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Salient: Victoria University Students' Paper. Vol. 28, No. 7. 1965.

Not Wanted Here?

page 6

Not Wanted Here?

A Few weeks ago Miss Winifred At well experienced some difficulty in obtaining permission to enter New Zealand for a concert tour.

Mr. Shand explained the incident away by blaming a young New Zealand official in Australia. This "lad," to use the Minister's term, evidently misunderstood the whole situation. The whole affair was to be regretted.

And so we come closer to home. The facts of another situation are on the front page of this issue of Salient and they make interesting reading. Frank Stone, a visiting American student, wants to extend the validity of his temporary permit. So he visits the Labour Department. And he gets a reply, reference number H.O. 216420. "Dear Sir, I refer …" and a bit later

"I am prepared to extend the validity of your temporary permit if you send me evidence …" and further on again "I should make it clear to you that a further extension beyond 15 December will not be granted."

The writer is obviously not to be trifled with. He writes in the first person. "I am prepared … I refer … I should make it clear …" The letter gives the impression that while he is writing for the Secretary of Labour, it is the writer who has made the decisions.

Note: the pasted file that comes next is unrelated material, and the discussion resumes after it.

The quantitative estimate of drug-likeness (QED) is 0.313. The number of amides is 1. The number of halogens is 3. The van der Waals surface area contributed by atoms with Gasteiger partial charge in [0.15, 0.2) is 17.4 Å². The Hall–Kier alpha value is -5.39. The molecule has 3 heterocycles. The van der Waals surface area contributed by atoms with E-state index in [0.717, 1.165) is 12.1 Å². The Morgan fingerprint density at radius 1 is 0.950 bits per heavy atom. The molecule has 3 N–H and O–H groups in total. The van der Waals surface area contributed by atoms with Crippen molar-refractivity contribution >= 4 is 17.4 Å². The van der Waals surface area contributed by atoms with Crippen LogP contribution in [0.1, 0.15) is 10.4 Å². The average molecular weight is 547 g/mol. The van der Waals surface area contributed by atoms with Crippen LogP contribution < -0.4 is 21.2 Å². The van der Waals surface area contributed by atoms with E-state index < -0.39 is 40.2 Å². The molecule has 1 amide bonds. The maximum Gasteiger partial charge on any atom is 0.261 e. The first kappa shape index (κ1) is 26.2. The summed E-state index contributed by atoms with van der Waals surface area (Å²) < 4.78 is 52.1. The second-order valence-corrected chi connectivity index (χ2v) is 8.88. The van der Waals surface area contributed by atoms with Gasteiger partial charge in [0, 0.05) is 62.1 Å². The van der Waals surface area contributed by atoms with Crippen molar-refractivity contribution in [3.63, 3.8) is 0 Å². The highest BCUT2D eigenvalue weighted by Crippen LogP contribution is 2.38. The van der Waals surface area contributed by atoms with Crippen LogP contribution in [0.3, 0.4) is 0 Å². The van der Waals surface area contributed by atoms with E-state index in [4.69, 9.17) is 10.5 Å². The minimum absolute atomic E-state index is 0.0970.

What we know is this, L. A. Irvine is a grade V clerk in the Department of Labour. He is 23. He was appointed to the permanent staff in December, 1960. And his top educational qualification is School Certificate.

And this apparently is the person who has decided that, come December, Frank Stone must leave the country.

A copy of this issue of Salient is being sent to the Secretary of Labour, the man to whom Mr. Irvine is responsible and in whose name Mr. Irvine writes. The Secretary is asked whether Mr. Irvine has the right to make the decision to toss Frank Stone out of New Zealand, and he is asked whether Mr. Irvine made the right decision. Furthermore, the Secretary is offered reasonable Salient space to make any comments that he feels would be appropriate.

He might care to say whether it makes sense to throw out of the country a visiting American student, who can and does add so much to the life of the community, and who is supported entirely from home with hard U.S. dollars.

One thing is for sure. The Secretary of Labour will not be able to attribute this whole business to some "lad." The imperious writer in the first person is no anonymous lad. He is Mr. L. A. Irvine, grade V clerk, Labour Department.—G.E.J.L.